• Fraser Harper

Socio-technical design and the control of variances

The development of the socio-technical approach offered a new paradigm of work design and development1. It is an approach which is under-pinned by a number of principles2:

  1. Work systems focus: rather than focus on individual jobs, the approach regards the whole work system as the basic unit of analysis

  2. Work group focus: rather than the centrality of the individual job holder, the approach treats the work group as being central

  3. Internal work group regulation: the work group seek to manage itself rather than be externally regulated by a supervisor

  4. Redundancy of functions: where the individuals develop multiple skills and increase the overall capability of the work group

  5. Discretionary work roles: where work group members undertake their work with a high degree of discretion (autonomy) rather than follow a fixed set of rules

  6. Individual-technology complementarity: individual and group roles are a complementary part of the work process rather than an extension of it

  7. Variety increasing: where individual and group roles have high task variety rather than being limited to narrow, low discretion roles

In summary this means that those best placed within an organisation and who directly manage a work process are expected and are equipped to problem solve and correct for most of the variances in the work process. From a task point of view this means role holders having the ability to stretch the boundaries of their jobs into related and similar ones both alongside them and above them. This therefore requires the redesign of jobs as a near everyday process to accommodate changes in skills and the associated changes in accountabilities and responsibilities. For every change that is made to either share a task, delete, or modify a task, there is a need to undertake at least a basic risk assessment as to any impact on the health and safety of everyone involved, the process itself, the data and information captured.

Where the task level approach can help here – and where a database like O*NET can be used – is to further qualify those tasks being changed and modified. Using the O*NET database (or its equivalent in Europe, ESCO and CEDEFOP Task Database) helps to indicate the nature of the task in terms of its level (degree of education, training and experience required to be proficient), nature, and linkages to related tools and technology. By going into this greater level of detail ensures that the full ramifications of the changes are identified and acted upon. We also start to identify those tasks which remain “owned” by an occupation, and those which are shared across a team (and across set of shift teams).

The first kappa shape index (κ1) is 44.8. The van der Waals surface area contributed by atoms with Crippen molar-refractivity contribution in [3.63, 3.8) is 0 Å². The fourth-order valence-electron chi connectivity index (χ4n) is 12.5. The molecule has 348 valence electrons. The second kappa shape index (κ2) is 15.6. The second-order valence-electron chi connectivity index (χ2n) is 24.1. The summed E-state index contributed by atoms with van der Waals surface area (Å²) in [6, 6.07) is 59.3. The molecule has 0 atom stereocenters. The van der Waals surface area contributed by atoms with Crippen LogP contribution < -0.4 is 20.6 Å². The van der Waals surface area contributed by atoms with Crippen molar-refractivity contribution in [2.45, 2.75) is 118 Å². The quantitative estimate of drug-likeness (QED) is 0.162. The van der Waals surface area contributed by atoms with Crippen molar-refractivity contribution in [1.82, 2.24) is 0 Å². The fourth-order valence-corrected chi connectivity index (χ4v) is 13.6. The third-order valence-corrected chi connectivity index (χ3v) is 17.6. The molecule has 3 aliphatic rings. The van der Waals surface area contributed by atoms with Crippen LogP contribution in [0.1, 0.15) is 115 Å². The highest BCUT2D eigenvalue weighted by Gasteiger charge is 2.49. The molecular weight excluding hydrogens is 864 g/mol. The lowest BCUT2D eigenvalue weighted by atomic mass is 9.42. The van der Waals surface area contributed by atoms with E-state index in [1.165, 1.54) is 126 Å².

It is also possible to identify those tasks which will be impacted by changes in the levels of automation available to process data. This is commonly referred to as artificial intelligence (AI) with the application of routine algorithms to make a series of data sorting and decision-making tasks. The occupations impacted can range from clerical and administrative roles through to those making financial support decision (mortgage and loan eligibility assessment) through to the driving of vehicles. Numerous studies have explored these issues3 and show the versatility of the task level data in exploring the impacts of potential and actual technology, together with exploring the bridging structures to support impacted job holders. Even in these more extreme circumstances there often remains a role which must handle the non-compliant cases i.e. variances are difficult to prescribe and predict.

Exploring the impact on technology on work and how this might be managed is made possible by working with task-level data. It is then possible to piece together re-configured roles and identify those which are potentially totally replaceable. The same is true also for viewing the growth and development of the ‘green economy’4 where the range of new work tasks vary across the occupations affected.

Notes:Davis, L.E. & Taylor, J.C. (eds)(1977) Design of Jobs. Penguin, Harmondsworth. Note the diagram, ‘A genealogy of job design’ on pages 14-15

  1. Trist, E. (1981) The evolution of socio-technical systems: a conceptual framework and an action research program. Ontario Ministry of Government Service. Issues in the Quality of Working Life. Occasional Paper No 2

  2. Vermeulan, B., Kesselhut, J., Pyka, A. and Saviotti, P.P. (2018) “The impact of automation on employment: just the usual structural change?”, Sustainability, 10 (1), 1-27; McKinsey (2017) A future that works: automation, employment and productivity. McKinsey Global Institute. 148 pages, and Jobs lost, jobs gained: workforce transition in a time of automation. 160 pages. The future of women at work. Transitions in the age of automation. 168 pages

  3. CEDEFOP (2019) Skills for Green Jobs. European synthesis report. CEDEFOP. 104 pages

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